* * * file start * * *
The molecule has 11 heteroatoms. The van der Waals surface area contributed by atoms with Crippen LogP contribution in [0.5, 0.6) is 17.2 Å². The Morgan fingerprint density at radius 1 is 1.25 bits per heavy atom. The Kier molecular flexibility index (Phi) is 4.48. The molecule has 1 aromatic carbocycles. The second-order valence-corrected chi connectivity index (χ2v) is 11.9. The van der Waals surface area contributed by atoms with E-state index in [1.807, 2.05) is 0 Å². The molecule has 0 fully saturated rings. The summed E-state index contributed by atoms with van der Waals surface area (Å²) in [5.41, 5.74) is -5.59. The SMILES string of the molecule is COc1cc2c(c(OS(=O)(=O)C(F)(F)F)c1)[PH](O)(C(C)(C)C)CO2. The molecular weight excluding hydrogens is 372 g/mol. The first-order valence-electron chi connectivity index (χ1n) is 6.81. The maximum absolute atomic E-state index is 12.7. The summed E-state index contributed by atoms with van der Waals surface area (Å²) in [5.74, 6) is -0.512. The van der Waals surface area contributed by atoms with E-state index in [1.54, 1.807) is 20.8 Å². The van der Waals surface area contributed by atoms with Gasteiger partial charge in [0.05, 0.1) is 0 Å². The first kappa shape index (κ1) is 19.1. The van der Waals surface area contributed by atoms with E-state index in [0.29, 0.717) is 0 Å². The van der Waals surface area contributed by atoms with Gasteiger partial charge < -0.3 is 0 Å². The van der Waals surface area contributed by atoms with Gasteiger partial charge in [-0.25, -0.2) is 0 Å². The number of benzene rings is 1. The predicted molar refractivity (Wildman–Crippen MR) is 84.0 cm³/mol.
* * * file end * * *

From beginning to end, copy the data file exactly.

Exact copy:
The molecule has 11 heteroatoms. The van der Waals surface area contributed by atoms with Crippen LogP contribution in [0.5, 0.6) is 17.2 Å². The Morgan fingerprint density at radius 1 is 1.25 bits per heavy atom. The Kier molecular flexibility index (Phi) is 4.48. The molecule has 1 aromatic carbocycles. The second-order valence-corrected chi connectivity index (χ2v) is 11.9. The van der Waals surface area contributed by atoms with E-state index in [1.807, 2.05) is 0 Å². The molecule has 0 fully saturated rings. The summed E-state index contributed by atoms with van der Waals surface area (Å²) in [5.41, 5.74) is -5.59. The SMILES string of the molecule is COc1cc2c(c(OS(=O)(=O)C(F)(F)F)c1)[PH](O)(C(C)(C)C)CO2. The molecular weight excluding hydrogens is 372 g/mol. The first-order valence-electron chi connectivity index (χ1n) is 6.81. The maximum absolute atomic E-state index is 12.7. The summed E-state index contributed by atoms with van der Waals surface area (Å²) in [5.74, 6) is -0.512. The van der Waals surface area contributed by atoms with E-state index in [1.54, 1.807) is 20.8 Å². The van der Waals surface area contributed by atoms with Gasteiger partial charge in [0.05, 0.1) is 0 Å². The first kappa shape index (κ1) is 19.1. The van der Waals surface area contributed by atoms with E-state index in [0.29, 0.717) is 0 Å². The van der Waals surface area contributed by atoms with Gasteiger partial charge < -0.3 is 0 Å². The van der Waals surface area contributed by atoms with Gasteiger partial charge in [-0.25, -0.2) is 0 Å². The number of benzene rings is 1. The predicted molar refractivity (Wildman–Crippen MR) is 84.0 cm³/mol.